Who’s your ideal boss? Is it someone who pushes you. or someone whose example you try to follow? Is it someone who niggles at you until you get your work done, or is it someone who seems to be able to spot every time you progress and who celebrates it? Are you your ideal boss, or do you rather “devolve” some of the responsibility for getting things done to someone else who sets paths, goals and milestones?
I suppose, like most people, I’m a mixture of all of those – having enough internal motivation to write blog posts during an unusual long hot sunny Scottish summer isn’t something I have, when there’s a chance to be outside having fun with lovely horses! But now it’s the autumn, and I’m thinking of all the things I saw and learned during the summer and I would like to do a bit more writing.
There’s a few reasons I’m thinking about bosses at the moment. One is that after a long break, it’s difficult to motivate myself to sit at a keyboard and write. The other is that my favourite ever boss was probably the person who had most effect on how I work with my horse. Yet – to my knowledge – he has nothing to do with horses at all.
Nearly 15 years ago, I was in the last months of my Ph.D. Then, as now, a bit of a procrastinator, I had somehow managed to use up all of my funded time and I still had a lot of writing up to do. I needed some paid work to keep me going but not so much that it would stop me doing the writing. Out of the blue, a colleague in the department where I’d done my research came to me and said “I’m taking a 6 month sabbatical, and I need someone I trust to teach my undergraduate courses for me. Would you do it?”. I said yes, then went home and began to panic. His courses were Biological Psychology and Neuropsychology. They were final year courses and not directly the subject of my PhD, but he’d said he trusted me, so he must have thought I was capable, right?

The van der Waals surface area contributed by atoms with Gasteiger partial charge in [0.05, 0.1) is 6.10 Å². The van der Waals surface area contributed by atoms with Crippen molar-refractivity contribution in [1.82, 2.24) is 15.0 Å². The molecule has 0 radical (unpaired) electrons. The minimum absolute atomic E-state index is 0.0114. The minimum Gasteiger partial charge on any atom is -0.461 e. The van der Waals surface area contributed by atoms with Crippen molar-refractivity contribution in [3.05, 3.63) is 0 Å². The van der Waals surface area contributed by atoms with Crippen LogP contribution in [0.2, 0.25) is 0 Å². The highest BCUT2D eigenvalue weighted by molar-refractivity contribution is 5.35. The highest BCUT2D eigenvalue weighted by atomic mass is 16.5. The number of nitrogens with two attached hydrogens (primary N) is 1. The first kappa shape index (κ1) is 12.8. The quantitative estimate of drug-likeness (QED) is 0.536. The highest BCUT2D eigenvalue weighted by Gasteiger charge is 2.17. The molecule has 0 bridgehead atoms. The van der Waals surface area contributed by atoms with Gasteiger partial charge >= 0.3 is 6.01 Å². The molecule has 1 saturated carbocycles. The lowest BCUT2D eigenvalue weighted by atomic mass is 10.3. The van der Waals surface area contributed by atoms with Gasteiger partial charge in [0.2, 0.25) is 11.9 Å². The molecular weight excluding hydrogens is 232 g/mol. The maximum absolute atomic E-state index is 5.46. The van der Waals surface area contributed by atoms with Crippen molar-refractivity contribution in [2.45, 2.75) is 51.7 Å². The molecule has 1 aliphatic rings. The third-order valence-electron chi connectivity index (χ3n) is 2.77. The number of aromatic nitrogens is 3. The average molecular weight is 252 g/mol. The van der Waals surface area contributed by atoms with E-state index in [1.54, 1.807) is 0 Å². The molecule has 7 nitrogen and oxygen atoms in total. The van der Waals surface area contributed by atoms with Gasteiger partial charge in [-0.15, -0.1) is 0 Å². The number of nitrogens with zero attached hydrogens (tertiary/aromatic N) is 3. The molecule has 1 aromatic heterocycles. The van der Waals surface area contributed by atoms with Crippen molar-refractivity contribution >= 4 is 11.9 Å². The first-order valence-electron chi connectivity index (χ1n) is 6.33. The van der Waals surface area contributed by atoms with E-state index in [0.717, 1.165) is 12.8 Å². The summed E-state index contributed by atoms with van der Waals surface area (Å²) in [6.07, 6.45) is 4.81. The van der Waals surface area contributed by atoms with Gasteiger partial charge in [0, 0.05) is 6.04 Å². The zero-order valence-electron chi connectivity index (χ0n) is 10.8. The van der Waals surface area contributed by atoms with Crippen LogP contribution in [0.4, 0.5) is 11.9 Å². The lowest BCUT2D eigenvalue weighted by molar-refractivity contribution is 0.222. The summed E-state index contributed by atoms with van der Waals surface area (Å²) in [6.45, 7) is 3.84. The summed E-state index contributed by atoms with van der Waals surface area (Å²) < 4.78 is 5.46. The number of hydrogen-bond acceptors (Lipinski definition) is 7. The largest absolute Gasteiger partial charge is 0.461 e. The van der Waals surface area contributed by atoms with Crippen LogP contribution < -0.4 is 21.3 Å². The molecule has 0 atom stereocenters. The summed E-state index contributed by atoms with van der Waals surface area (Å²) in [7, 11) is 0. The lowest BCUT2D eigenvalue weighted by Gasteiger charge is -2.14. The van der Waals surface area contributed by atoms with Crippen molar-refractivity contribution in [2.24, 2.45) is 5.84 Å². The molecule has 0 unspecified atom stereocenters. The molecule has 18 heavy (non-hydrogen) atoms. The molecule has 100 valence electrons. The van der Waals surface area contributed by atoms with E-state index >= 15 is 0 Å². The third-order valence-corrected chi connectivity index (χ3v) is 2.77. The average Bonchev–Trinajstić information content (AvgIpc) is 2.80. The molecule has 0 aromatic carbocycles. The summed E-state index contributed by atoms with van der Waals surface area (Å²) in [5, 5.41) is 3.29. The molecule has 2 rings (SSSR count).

The term started, and I began my first ever proper teaching job. It continued to be very scary, but I worked away, discovering lots of new detail about how the brain handled rewards and punishments, how animals learned and what kinds of emotions were associated with the learning. Having got my head around it, I did my best to pass it on to my students, making it as fun and interesting as I could. My rat cartoons went down well! Every so often, I’d be sitting in my office wondering if I was doing OK and my colleague would appear out of the blue with a cup of coffee and a doughnut, commenting on how well I’d done something. I never knew how he knew what I’d done, but somehow he kept feelers out and spotted all the good things to highlight. He never mentioned a single bad thing even though I know I made the usual number of beginner mistakes. Because of this, when things didn’t go as planned I was never afraid to go to him and ask for advice. And his advice was always good.
As the term went on, and I taught courses about how rats learned to like places where they received rewards, my slow brain started to make a connection. This man knew exactly what he was doing. By the end of the term, I knew, he knew, he knew I knew… etc. But I didn’t feel in the least bit manipulated. I felt great – confident, happy, energetic – somehow I even managed to finish writing up my PhD!